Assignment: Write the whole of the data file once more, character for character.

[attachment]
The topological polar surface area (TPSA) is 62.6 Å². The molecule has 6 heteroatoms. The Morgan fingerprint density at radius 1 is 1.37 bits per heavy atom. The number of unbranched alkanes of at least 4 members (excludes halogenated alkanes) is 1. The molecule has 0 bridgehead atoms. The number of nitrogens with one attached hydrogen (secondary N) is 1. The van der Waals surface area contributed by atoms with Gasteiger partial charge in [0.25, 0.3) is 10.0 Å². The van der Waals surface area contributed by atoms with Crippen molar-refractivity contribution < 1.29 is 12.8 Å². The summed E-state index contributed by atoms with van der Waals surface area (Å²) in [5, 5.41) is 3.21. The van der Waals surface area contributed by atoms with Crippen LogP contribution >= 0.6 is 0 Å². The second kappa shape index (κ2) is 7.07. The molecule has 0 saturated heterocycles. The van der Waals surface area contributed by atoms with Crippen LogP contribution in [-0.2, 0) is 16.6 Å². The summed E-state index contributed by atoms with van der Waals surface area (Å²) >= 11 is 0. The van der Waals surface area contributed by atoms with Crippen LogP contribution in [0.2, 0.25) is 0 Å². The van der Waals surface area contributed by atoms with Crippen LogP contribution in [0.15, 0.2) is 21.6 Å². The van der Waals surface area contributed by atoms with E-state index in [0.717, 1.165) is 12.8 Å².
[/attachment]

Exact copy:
The topological polar surface area (TPSA) is 62.6 Å². The molecule has 6 heteroatoms. The Morgan fingerprint density at radius 1 is 1.37 bits per heavy atom. The number of unbranched alkanes of at least 4 members (excludes halogenated alkanes) is 1. The molecule has 0 bridgehead atoms. The number of nitrogens with one attached hydrogen (secondary N) is 1. The van der Waals surface area contributed by atoms with Gasteiger partial charge in [0.25, 0.3) is 10.0 Å². The van der Waals surface area contributed by atoms with Crippen molar-refractivity contribution < 1.29 is 12.8 Å². The summed E-state index contributed by atoms with van der Waals surface area (Å²) in [5, 5.41) is 3.21. The van der Waals surface area contributed by atoms with Crippen LogP contribution >= 0.6 is 0 Å². The second kappa shape index (κ2) is 7.07. The molecule has 0 saturated heterocycles. The van der Waals surface area contributed by atoms with Crippen LogP contribution in [-0.2, 0) is 16.6 Å². The summed E-state index contributed by atoms with van der Waals surface area (Å²) >= 11 is 0. The van der Waals surface area contributed by atoms with Crippen LogP contribution in [0.2, 0.25) is 0 Å². The van der Waals surface area contributed by atoms with Crippen LogP contribution in [0.15, 0.2) is 21.6 Å². The van der Waals surface area contributed by atoms with E-state index in [0.717, 1.165) is 12.8 Å².